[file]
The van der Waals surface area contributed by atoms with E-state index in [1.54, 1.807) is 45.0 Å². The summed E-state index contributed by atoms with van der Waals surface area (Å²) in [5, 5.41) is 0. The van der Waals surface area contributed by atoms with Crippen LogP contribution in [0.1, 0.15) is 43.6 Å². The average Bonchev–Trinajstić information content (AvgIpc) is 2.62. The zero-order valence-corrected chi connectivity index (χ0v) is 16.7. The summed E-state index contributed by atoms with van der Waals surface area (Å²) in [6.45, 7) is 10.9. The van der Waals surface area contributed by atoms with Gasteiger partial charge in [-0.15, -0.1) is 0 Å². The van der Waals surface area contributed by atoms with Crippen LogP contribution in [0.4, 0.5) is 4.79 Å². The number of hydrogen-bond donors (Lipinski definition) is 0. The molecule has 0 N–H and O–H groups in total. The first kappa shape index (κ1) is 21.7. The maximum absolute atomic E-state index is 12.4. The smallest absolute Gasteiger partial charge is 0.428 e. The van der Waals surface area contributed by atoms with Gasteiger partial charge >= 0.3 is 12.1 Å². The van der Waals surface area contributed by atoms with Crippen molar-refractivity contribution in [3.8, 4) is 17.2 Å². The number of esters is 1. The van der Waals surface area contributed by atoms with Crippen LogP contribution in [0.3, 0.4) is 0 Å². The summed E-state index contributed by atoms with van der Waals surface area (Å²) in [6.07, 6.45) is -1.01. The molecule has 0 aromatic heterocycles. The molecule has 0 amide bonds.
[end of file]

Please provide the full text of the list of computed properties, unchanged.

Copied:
The van der Waals surface area contributed by atoms with E-state index in [1.54, 1.807) is 45.0 Å². The summed E-state index contributed by atoms with van der Waals surface area (Å²) in [5, 5.41) is 0. The van der Waals surface area contributed by atoms with Crippen LogP contribution in [0.1, 0.15) is 43.6 Å². The average Bonchev–Trinajstić information content (AvgIpc) is 2.62. The zero-order valence-corrected chi connectivity index (χ0v) is 16.7. The summed E-state index contributed by atoms with van der Waals surface area (Å²) in [6.45, 7) is 10.9. The van der Waals surface area contributed by atoms with Gasteiger partial charge in [-0.15, -0.1) is 0 Å². The van der Waals surface area contributed by atoms with Crippen LogP contribution in [0.4, 0.5) is 4.79 Å². The number of hydrogen-bond donors (Lipinski definition) is 0. The molecule has 0 N–H and O–H groups in total. The first kappa shape index (κ1) is 21.7. The maximum absolute atomic E-state index is 12.4. The smallest absolute Gasteiger partial charge is 0.428 e. The van der Waals surface area contributed by atoms with Gasteiger partial charge >= 0.3 is 12.1 Å². The van der Waals surface area contributed by atoms with Crippen molar-refractivity contribution in [3.8, 4) is 17.2 Å². The number of esters is 1. The van der Waals surface area contributed by atoms with Crippen LogP contribution in [0.3, 0.4) is 0 Å². The summed E-state index contributed by atoms with van der Waals surface area (Å²) in [6.07, 6.45) is -1.01. The molecule has 0 aromatic heterocycles. The molecule has 0 amide bonds.